Writing Process: Work Your Quirks

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We’ve all got writing quirks and mannerisms.

Writing quirks include grammatical errors, spelling mistakes, or little things you do that readers could find annoying. For example:

  • While writing quickly, you make the wrong choice between its and it’s, or your and you’re.
  • Awkward sentences suddenly appear in your drafts like unwelcome houseguests.
  • You have an obsession with ellipses…sentence fragments…

We’re all blessed, or cursed, with our own writing mannerisms, oddities and common mistakes. You have a choice: beat yourself up for your failings and try to fix them as you write. Or, accept them as a welcome mat to the revision process.

If you want to be a crazy-productive writer, use this three step process to come to terms with your mannerisms.

As with many things in life, the first step is to acknowledge that you have a problem. Identify your writing quirks, so you can search for them during the revision phase of your writing process.

Seeing your own issues is always more difficult than finding fault in others’ writing. So find an editor and be open to learning from them.

Some writers get prickly about being edited, but a good editor is the writer’s best friend.

Hiring a skilled editor to go through your work is one of the best investments you can make in your long-term writing career. Use the edit pass not only to fix the current piece, but also to identify trends and problems in your writing overall.

For example:

  • Do you repeat the same word too many times in a paragraph?
  • Do you rely on the passive voice?
  • Suffer from dangling participles or sentence fragments?

Behind each edit, look for stylistic or habitual trends. Make a list of the top four or five issues you want to change in your writing.

Once you’re aware of your quirks and faults, you may be tempted to try to eliminate them while writing the first draft. For the moment, don’t worry about them while drafting.

Many of your issues are artifacts of the way that you think. That quirky sentence construction may mirror a creative but roundabout thought process. If you try to edit as you write, you’ll disturb the flow.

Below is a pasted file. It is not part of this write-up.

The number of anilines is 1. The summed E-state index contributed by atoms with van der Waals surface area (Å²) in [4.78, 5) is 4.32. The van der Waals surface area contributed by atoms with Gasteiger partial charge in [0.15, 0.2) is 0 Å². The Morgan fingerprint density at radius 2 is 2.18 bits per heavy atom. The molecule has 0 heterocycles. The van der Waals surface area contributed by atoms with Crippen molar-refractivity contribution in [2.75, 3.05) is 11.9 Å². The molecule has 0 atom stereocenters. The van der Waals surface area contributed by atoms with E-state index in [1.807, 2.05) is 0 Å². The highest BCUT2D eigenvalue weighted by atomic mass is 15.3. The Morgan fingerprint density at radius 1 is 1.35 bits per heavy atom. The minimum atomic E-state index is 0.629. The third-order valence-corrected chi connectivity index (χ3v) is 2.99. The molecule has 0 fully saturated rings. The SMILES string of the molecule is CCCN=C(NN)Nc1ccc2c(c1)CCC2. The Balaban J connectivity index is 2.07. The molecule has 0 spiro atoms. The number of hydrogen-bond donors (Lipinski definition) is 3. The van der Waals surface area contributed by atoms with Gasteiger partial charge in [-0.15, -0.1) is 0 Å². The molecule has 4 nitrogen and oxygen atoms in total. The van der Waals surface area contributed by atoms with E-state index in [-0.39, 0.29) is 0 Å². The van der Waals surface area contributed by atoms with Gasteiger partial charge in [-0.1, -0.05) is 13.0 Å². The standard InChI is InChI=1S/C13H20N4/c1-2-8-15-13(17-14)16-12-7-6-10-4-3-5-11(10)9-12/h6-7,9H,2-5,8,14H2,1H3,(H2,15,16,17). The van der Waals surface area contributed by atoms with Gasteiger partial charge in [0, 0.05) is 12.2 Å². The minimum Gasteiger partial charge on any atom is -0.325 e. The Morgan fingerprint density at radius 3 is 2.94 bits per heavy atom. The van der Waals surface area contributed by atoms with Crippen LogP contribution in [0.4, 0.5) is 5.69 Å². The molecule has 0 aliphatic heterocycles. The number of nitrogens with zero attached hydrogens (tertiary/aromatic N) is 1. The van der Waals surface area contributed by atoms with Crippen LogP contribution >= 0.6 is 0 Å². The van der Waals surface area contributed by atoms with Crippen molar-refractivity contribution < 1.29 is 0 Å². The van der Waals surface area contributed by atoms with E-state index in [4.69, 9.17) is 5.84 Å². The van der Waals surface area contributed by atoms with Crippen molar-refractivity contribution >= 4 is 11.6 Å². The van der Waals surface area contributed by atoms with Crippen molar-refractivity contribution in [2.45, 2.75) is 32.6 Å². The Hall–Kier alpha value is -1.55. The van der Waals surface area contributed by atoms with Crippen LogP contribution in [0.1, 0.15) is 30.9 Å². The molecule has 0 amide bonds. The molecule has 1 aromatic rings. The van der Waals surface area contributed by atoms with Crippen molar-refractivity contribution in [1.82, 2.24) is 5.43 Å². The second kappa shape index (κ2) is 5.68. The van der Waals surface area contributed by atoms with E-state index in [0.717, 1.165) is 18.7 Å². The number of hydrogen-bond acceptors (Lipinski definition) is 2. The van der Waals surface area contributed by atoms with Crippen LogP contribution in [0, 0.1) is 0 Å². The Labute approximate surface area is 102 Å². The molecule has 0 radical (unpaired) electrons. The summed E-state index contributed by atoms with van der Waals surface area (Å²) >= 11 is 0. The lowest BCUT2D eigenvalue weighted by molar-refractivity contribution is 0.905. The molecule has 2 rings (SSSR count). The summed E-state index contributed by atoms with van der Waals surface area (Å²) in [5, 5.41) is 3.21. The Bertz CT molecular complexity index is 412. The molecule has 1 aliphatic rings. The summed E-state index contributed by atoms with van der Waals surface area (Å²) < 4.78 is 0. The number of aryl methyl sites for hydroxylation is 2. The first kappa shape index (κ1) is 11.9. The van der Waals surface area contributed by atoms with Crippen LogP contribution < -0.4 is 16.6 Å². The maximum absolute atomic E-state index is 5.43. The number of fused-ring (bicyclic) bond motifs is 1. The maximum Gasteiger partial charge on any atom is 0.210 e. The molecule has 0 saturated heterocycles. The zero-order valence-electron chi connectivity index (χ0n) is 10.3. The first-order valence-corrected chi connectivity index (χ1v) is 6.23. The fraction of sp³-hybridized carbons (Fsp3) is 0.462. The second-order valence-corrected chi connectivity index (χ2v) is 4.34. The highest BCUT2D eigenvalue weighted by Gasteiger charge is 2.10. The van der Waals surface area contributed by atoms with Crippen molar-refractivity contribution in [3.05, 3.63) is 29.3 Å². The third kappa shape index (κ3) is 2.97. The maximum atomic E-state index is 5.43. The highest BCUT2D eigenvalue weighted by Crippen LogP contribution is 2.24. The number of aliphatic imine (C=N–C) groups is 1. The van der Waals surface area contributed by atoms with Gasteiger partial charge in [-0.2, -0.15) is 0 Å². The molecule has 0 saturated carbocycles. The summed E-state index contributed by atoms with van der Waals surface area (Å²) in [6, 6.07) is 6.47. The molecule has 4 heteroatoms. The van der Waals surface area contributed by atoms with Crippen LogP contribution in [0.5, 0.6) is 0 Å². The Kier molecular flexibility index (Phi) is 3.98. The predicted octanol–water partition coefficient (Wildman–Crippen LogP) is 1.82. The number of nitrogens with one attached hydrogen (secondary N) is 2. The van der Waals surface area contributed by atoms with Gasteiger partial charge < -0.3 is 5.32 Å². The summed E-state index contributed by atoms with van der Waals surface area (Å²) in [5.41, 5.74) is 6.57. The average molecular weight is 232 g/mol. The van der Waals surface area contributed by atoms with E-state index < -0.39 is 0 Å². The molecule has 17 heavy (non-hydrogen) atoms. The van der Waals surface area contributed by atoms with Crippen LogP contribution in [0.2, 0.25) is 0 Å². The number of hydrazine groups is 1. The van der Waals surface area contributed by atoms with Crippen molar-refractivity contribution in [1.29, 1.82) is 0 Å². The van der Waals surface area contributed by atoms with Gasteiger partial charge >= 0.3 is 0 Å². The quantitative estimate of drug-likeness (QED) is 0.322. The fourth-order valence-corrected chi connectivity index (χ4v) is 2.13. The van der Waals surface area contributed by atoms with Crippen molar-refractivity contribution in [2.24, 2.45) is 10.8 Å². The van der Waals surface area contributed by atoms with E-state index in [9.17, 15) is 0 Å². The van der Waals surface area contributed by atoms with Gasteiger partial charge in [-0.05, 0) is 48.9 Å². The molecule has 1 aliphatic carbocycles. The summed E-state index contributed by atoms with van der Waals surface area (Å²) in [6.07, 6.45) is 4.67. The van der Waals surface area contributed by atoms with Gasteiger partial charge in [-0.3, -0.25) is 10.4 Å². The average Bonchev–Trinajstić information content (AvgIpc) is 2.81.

Inviting the inner editor to the drafting process will inhibit creativity, and may slow you down. (See Write for Flow, Not Perfection.)

With the first draft completed, use your list from step one to jump-start the revision process.

For example, I look for an over-reliance on the verb “to be” as an entry point to revision. Once I add stronger verbs, the rest of the revision starts falling into place. I’ll also look for “waffling” words that weaken my points, such as:

  • Rather
  • Some
  • Perhaps
  • Certain
  • Very (It’s counter-intuitive, but using the word very often weakens the adjective you’re trying to emphasize.)

Often, you’ll need to decide if a writing mannerism is appropriate for the audience and medium. Textbooks should be impersonal; personal blogs may support the informal tone and style, letting you trail off with ellipses…

Either way, knowing your specific writing mannerisms puts you in control of the tone and style that you communicate.

If you follow this process, your quirks will change and evolve over time. After several revision cycles, you will internalize easy-to-fix mistakes and they’ll cease to appear in drafts. Drop them from your list and add new ones.

Every writer can find something to improve.

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Image: Ryan McGuire on Gratisography

Originally published at annejanzer.com on December 11, 2015.

Author, Writing Coach: Writing about Marketing, Technology, and Writing Itself (very meta). AnneJanzer.com

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